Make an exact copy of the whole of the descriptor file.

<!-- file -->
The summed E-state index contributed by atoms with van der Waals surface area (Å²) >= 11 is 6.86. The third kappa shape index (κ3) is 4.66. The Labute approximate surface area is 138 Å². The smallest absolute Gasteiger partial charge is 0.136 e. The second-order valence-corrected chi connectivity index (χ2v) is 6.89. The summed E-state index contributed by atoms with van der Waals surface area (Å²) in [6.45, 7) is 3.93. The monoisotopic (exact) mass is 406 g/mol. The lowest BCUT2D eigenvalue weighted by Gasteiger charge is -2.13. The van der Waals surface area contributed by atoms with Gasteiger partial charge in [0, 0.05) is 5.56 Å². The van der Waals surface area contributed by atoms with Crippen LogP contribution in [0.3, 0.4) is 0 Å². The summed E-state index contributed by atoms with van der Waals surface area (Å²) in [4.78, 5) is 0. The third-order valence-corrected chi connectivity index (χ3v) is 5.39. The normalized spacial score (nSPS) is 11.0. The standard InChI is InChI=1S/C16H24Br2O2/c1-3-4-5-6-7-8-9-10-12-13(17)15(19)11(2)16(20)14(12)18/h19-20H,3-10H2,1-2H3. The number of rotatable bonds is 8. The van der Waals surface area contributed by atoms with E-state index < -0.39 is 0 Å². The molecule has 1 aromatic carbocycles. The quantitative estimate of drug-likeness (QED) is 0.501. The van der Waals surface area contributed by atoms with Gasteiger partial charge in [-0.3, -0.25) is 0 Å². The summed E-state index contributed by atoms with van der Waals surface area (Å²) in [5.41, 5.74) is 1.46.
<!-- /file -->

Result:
The summed E-state index contributed by atoms with van der Waals surface area (Å²) >= 11 is 6.86. The third kappa shape index (κ3) is 4.66. The Labute approximate surface area is 138 Å². The smallest absolute Gasteiger partial charge is 0.136 e. The second-order valence-corrected chi connectivity index (χ2v) is 6.89. The summed E-state index contributed by atoms with van der Waals surface area (Å²) in [6.45, 7) is 3.93. The monoisotopic (exact) mass is 406 g/mol. The lowest BCUT2D eigenvalue weighted by Gasteiger charge is -2.13. The van der Waals surface area contributed by atoms with Gasteiger partial charge in [0, 0.05) is 5.56 Å². The van der Waals surface area contributed by atoms with Crippen LogP contribution in [0.3, 0.4) is 0 Å². The summed E-state index contributed by atoms with van der Waals surface area (Å²) in [4.78, 5) is 0. The third-order valence-corrected chi connectivity index (χ3v) is 5.39. The normalized spacial score (nSPS) is 11.0. The standard InChI is InChI=1S/C16H24Br2O2/c1-3-4-5-6-7-8-9-10-12-13(17)15(19)11(2)16(20)14(12)18/h19-20H,3-10H2,1-2H3. The number of rotatable bonds is 8. The van der Waals surface area contributed by atoms with E-state index < -0.39 is 0 Å². The molecule has 1 aromatic carbocycles. The quantitative estimate of drug-likeness (QED) is 0.501. The van der Waals surface area contributed by atoms with Gasteiger partial charge in [-0.3, -0.25) is 0 Å². The summed E-state index contributed by atoms with van der Waals surface area (Å²) in [5.41, 5.74) is 1.46.